But barring unforeseen circumstances, the chances of a change to the ticket at this stage are low. “The odds of Kamala Harris being the running mate for Joe Biden are 100 percent,” Matt Bennett—the head of the center-left think tank Third Way—tells TMD. “There’s always something that is terrifying everyone at this point in the cycle.” A Democratic strategist with experience in presidential and statewide campaigns agreed. “This time of year is pretty common for some bedwetting to be occurring among the chattering class, especially on our side,” the strategist tells TMD, requesting anonymity to speak candidly. “I think [Harris has] done a fine job as vice president, and on top of that, point me to a situation in which someone has changed horses midstream and have that go well for them.” 

Biden is already out on the campaign trail touting his economic agenda—he gave a speech in Maryland yesterday contrasting “Bidenomics” with “MAGAnomics.” And some Democratic strategists argue Biden’s first-term accomplishments should dispel concerns about his age or competency. “Really, the test of whether somebody has the capacity to carry out a job is whether they’re carrying out the job,” Maria Cardona—a Democratic strategist and political consultant—tells TMD. “I don’t understand why people, including my friends in the Democratic Party, are putting so much credence into this. Because, I’ve got to tell you, continuing to point this out as a worry or vulnerability only will help Donald Trump in the long run.” 

Democrats may indeed want to lean into the president’s record, but an overwhelming majority of Americans remain concerned about Biden’s age, and those concerns are unlikely to magically disappear as the president gets older. During Biden’s recent trip abroad to attend the G20 summit and visit Vietnam, for example, White House staffers tried to talk up the rigors of the president’s schedule. But the effort was quickly overshadowed by several fumbles, including White House Press Secretary Karine Jean-Pierre cutting Biden off in the middle of a rambling answer at a press conference in Hanoi. Before Jean-Pierre interrupted him, Biden had told reporters that he was “going to go to bed.”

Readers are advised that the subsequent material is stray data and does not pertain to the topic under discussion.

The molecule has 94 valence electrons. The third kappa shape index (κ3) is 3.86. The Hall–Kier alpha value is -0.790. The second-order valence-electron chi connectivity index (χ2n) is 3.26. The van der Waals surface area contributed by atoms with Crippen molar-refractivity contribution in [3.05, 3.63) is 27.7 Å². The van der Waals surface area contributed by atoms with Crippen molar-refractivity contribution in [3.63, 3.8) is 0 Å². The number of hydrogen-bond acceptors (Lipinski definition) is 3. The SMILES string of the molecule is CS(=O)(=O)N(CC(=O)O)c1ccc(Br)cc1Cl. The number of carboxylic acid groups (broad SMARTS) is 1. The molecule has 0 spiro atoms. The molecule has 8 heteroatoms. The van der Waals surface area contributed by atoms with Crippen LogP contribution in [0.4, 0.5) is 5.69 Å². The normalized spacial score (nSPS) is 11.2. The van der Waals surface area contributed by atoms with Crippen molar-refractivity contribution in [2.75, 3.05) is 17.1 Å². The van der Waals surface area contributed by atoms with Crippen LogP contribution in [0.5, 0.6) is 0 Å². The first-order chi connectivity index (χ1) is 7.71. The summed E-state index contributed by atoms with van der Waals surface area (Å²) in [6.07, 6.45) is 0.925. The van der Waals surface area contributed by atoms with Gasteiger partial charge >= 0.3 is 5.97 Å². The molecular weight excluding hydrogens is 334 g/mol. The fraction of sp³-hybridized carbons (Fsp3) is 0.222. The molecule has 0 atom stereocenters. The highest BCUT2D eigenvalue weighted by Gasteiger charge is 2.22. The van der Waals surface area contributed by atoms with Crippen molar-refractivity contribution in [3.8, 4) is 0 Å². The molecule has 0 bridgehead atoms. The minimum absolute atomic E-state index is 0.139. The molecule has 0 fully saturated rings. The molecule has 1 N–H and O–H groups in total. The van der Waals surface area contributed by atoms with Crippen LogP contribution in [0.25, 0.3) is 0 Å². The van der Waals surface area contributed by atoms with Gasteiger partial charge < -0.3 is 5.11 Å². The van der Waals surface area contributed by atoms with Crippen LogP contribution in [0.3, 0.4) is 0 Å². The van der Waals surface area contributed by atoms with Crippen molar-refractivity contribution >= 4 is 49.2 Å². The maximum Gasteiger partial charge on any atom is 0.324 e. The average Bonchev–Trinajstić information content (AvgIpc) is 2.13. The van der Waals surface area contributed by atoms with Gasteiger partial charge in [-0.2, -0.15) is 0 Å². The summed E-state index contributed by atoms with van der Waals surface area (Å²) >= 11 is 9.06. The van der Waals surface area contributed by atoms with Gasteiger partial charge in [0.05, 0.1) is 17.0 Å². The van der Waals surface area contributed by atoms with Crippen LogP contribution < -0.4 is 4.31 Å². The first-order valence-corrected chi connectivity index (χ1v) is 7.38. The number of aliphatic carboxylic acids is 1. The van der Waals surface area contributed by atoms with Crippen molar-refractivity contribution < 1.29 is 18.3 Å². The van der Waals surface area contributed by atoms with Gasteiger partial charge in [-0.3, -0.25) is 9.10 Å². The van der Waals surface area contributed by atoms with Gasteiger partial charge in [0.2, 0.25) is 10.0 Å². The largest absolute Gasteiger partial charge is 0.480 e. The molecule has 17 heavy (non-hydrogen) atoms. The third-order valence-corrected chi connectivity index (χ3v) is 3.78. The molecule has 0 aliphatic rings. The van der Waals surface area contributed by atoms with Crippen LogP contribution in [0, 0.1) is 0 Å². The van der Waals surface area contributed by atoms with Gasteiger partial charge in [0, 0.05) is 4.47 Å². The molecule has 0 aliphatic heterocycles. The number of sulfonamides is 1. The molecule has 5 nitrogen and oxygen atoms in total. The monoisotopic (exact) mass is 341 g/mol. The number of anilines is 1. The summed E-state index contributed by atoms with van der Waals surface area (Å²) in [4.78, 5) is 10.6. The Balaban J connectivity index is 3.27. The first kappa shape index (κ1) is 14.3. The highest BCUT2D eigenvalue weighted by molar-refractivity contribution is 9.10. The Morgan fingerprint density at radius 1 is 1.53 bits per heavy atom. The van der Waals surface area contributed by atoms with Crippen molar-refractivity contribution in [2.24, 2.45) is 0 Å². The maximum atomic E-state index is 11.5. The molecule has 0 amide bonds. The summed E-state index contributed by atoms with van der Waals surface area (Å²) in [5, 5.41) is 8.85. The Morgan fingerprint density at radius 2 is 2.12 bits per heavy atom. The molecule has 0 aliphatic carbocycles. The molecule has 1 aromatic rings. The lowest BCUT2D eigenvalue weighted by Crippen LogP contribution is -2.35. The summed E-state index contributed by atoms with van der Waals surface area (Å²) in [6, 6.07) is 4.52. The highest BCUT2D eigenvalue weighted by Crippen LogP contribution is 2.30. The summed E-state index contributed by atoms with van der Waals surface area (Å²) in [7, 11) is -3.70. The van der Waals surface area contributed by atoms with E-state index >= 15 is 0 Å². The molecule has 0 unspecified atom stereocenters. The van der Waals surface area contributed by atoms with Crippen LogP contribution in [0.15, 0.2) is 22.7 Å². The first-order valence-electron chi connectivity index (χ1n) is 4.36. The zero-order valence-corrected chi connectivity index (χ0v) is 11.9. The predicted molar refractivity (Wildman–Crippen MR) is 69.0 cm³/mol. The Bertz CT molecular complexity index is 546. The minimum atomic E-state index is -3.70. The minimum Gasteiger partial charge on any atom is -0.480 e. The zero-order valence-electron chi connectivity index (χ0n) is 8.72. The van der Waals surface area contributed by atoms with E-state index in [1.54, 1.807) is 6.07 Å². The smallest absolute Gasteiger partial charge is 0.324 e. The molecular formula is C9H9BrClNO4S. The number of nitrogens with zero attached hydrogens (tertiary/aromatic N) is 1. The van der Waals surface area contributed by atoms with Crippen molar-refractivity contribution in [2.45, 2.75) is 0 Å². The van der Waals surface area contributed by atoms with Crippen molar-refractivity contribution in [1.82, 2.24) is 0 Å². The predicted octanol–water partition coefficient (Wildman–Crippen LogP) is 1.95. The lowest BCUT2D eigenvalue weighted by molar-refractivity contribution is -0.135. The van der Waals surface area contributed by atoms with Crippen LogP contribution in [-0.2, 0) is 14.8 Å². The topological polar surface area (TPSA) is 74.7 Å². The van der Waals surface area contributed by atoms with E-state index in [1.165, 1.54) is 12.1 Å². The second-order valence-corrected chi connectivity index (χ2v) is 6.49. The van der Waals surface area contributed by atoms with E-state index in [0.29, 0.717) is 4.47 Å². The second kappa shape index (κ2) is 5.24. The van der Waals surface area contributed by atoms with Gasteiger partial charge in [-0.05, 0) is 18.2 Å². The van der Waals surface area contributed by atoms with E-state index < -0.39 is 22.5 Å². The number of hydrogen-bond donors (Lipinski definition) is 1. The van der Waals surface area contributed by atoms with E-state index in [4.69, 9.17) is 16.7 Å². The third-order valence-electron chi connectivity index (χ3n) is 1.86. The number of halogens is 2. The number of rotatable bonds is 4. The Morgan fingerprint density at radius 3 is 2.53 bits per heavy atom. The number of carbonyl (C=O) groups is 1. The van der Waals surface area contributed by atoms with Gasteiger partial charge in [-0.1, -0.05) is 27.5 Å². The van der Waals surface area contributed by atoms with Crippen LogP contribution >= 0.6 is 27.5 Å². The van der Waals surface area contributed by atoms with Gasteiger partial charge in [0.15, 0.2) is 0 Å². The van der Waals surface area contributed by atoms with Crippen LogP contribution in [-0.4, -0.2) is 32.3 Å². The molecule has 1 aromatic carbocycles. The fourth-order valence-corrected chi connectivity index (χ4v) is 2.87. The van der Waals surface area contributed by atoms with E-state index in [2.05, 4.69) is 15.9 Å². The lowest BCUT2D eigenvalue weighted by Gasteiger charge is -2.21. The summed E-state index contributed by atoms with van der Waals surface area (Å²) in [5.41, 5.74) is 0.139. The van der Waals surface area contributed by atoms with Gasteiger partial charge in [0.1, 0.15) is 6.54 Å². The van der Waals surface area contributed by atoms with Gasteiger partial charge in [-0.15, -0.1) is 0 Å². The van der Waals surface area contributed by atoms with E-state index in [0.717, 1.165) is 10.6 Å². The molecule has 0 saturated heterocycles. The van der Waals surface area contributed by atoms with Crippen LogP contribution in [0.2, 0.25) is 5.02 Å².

And voters aren’t giving the president much credit for how the economy is performing. A Wall Street Journal poll from last month found that 59 percent of respondents disapproved of how Biden is handling the economy, and 63 percent disapprove of how he’s dealing with inflation. But Democrats see those attitudes changing by next year. “The economy changes much more rapidly than political attitudes change about it,” Bennett tells TMD. “What really matters, every pollster will tell you, is how people feel about the economy in June of next year. That is where opinions begin to set about how folks are feeling. If they’re feeling this way in June, then we have a problem, but I don’t think they will be. I think that inflation has stabilized [and] jobs are plentiful. The economy is doing extraordinarily well.”

Hunter Biden’s recent indictment— and the prospect of a criminal trial next year during the general election—could prove a further drag on the president, who has refused to countenance any criticism of his son. That position may prove untenable, as even some Biden-aligned House Democrats have started to lightly criticize Hunter in an attempt to distinguish him from his father. “You can’t impeach Hunter Biden, but he will be prosecuted,” Raskin said recently. And Democratic Rep. Jerry Nadler of New York acknowledged that “Hunter Biden may have very well done some improper things.”

The shift reflects a recognition that Biden is a vulnerable incumbent. But Democrats believe voters will ultimately put aside concerns about Biden’s age or ties to Hunter’s misdeeds once the election draws nearer. “It’s going to turn around,” Bennett says. “Democrats are going to come home. The threat of Trump is going to concentrate everyone’s mind.” 

Democratic Rep. Eric Swalwell of California agrees. “You know what number is higher than 80? 91. 91 indictments,” he told The Dispatch. “That should be more alarming than the president’s age.”